You only need the brake pedal in emergencies
As the Bolt EV moved closer to production last fall, Chevrolet began touting the ability to drive it using just one pedal in what it calls "Low" mode -- let off the accelerator, and an energy recovery system converts the forward momentum into electricity to recharge the battery. The effect is so akin to braking that the brake lights are activated. In and of itself, this isn't a big deal -- the Chevy Volt can do something similar, as can most electric vehicles. Like the BMW i3, the so-called regenerative braking will bring the car to a complete stop.
If you don't like the one-pedal option (you will, though), the regular "Drive" mode feels very much like a normal driving experience.
This car is surprisingly fun to drive
One of the most universal and underrated truths about the automotive industry is that the best products are developed using knowledge gleaned from motorsport. You might think that the Bolt EV is meant to be a docile, mostly forgettable, environmentally friendly vehicle, but you'd be sorely mistaken on the first two points. The chief engineer is a racer at heart, and he spends his spare time fine-tuning the suspension on both of his own race cars. This personal passion permeates to the road, where the Bolt is a surprisingly agile car, and one that retains a supple ride, absorbing bumps and maintaining a composure that would make most BMWs blush.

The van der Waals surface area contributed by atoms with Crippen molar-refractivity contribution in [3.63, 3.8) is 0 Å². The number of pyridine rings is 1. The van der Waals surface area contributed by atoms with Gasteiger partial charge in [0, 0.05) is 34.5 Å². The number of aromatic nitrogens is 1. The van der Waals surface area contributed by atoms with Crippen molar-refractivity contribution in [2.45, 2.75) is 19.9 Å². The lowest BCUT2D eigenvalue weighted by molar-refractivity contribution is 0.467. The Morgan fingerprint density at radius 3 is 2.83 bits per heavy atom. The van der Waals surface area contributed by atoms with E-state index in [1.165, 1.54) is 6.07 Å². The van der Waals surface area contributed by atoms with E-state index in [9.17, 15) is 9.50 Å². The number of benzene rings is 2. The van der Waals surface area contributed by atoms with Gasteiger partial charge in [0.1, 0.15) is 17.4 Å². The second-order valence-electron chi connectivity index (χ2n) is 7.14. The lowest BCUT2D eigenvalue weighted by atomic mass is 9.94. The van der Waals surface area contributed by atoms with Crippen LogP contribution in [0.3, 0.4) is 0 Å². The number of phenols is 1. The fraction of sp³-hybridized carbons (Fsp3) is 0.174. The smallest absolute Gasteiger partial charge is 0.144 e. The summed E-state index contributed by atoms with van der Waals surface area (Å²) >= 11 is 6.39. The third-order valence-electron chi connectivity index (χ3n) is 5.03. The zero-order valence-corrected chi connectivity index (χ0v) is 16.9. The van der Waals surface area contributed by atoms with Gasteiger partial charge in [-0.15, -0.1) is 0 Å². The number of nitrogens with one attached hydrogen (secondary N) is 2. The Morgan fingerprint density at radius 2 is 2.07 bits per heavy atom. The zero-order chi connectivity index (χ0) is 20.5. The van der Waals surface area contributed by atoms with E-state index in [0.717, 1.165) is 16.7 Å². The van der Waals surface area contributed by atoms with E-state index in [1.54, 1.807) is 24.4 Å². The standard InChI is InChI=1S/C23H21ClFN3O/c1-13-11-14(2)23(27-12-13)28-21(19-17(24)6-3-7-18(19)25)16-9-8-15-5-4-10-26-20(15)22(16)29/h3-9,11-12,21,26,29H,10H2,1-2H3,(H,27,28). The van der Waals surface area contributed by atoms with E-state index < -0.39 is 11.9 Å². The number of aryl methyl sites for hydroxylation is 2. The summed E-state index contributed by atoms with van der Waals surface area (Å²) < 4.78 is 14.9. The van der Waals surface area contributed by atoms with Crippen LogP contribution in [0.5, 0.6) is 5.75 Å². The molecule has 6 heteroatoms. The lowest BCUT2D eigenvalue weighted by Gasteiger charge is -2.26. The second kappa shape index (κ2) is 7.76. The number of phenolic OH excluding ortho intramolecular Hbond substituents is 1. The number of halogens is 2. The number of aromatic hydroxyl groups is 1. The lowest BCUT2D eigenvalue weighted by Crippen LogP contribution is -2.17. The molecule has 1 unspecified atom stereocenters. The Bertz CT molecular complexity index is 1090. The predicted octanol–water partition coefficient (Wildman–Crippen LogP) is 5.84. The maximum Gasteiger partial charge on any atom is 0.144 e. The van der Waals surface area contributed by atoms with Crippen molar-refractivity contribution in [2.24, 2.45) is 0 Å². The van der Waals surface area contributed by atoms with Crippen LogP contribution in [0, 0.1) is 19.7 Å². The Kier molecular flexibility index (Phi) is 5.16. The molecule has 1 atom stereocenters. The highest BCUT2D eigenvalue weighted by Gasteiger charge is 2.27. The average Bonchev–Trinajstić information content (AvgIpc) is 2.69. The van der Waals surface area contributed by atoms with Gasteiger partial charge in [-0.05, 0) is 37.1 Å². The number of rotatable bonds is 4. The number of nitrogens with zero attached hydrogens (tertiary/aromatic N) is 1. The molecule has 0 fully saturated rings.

Along some of the PCH's most twisty stretches, that surprising handling prowess is perfectly complemented by the one-pedal driving concept... which, incidentally, was developed and programmed by a guy who spends his spare time racing a classic-yet-obscure Merkur XR4ti. In other words, his firsthand understanding of the importance of being smooth went directly into the car's computer:
Letting off the accelerator and transitioning to braking (without the pedal) as you approach a corner doesn't upset the balance of the car. There's no jerkiness, and the deceleration is perfectly fine for most driving situations. Should you need a little more braking power before resorting to the pedal, there's a paddle on the steering wheel that bumps it up a notch; think of it almost like a brake lever on a bike. Rolling back onto the accelerator is just as smooth, and with the way the car soaks up imperfections in the road, the end result is a car that's surprisingly great for a spirited backroads drive.